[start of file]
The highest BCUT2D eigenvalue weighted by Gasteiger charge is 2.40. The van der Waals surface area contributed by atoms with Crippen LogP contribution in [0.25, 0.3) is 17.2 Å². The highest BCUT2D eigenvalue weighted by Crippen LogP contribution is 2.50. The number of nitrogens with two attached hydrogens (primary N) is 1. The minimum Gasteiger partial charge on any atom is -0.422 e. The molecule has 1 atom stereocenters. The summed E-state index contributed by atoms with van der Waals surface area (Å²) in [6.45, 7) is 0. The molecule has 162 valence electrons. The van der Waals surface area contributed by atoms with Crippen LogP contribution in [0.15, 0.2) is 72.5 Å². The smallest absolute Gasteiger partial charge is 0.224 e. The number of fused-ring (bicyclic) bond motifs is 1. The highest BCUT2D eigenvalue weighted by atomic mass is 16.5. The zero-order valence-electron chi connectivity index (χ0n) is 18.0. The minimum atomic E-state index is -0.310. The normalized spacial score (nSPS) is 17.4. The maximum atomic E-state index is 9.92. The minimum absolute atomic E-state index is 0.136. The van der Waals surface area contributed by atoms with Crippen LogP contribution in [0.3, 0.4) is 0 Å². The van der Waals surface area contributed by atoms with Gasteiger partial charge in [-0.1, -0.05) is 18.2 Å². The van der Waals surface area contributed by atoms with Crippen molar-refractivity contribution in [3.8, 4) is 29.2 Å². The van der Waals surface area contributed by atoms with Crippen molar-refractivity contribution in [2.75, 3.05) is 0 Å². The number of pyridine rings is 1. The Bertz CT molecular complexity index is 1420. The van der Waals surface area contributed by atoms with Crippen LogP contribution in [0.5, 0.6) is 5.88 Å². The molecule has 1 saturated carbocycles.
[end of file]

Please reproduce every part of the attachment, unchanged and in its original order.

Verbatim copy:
The highest BCUT2D eigenvalue weighted by Gasteiger charge is 2.40. The van der Waals surface area contributed by atoms with Crippen LogP contribution in [0.25, 0.3) is 17.2 Å². The highest BCUT2D eigenvalue weighted by Crippen LogP contribution is 2.50. The number of nitrogens with two attached hydrogens (primary N) is 1. The minimum Gasteiger partial charge on any atom is -0.422 e. The molecule has 1 atom stereocenters. The summed E-state index contributed by atoms with van der Waals surface area (Å²) in [6.45, 7) is 0. The molecule has 162 valence electrons. The van der Waals surface area contributed by atoms with Crippen LogP contribution in [0.15, 0.2) is 72.5 Å². The smallest absolute Gasteiger partial charge is 0.224 e. The number of fused-ring (bicyclic) bond motifs is 1. The highest BCUT2D eigenvalue weighted by atomic mass is 16.5. The zero-order valence-electron chi connectivity index (χ0n) is 18.0. The minimum atomic E-state index is -0.310. The normalized spacial score (nSPS) is 17.4. The maximum atomic E-state index is 9.92. The minimum absolute atomic E-state index is 0.136. The van der Waals surface area contributed by atoms with Crippen LogP contribution in [0.3, 0.4) is 0 Å². The van der Waals surface area contributed by atoms with Gasteiger partial charge in [-0.1, -0.05) is 18.2 Å². The van der Waals surface area contributed by atoms with Crippen molar-refractivity contribution in [3.8, 4) is 29.2 Å². The van der Waals surface area contributed by atoms with Crippen molar-refractivity contribution in [2.75, 3.05) is 0 Å². The number of pyridine rings is 1. The Bertz CT molecular complexity index is 1420. The van der Waals surface area contributed by atoms with Crippen LogP contribution in [0.5, 0.6) is 5.88 Å². The molecule has 1 saturated carbocycles.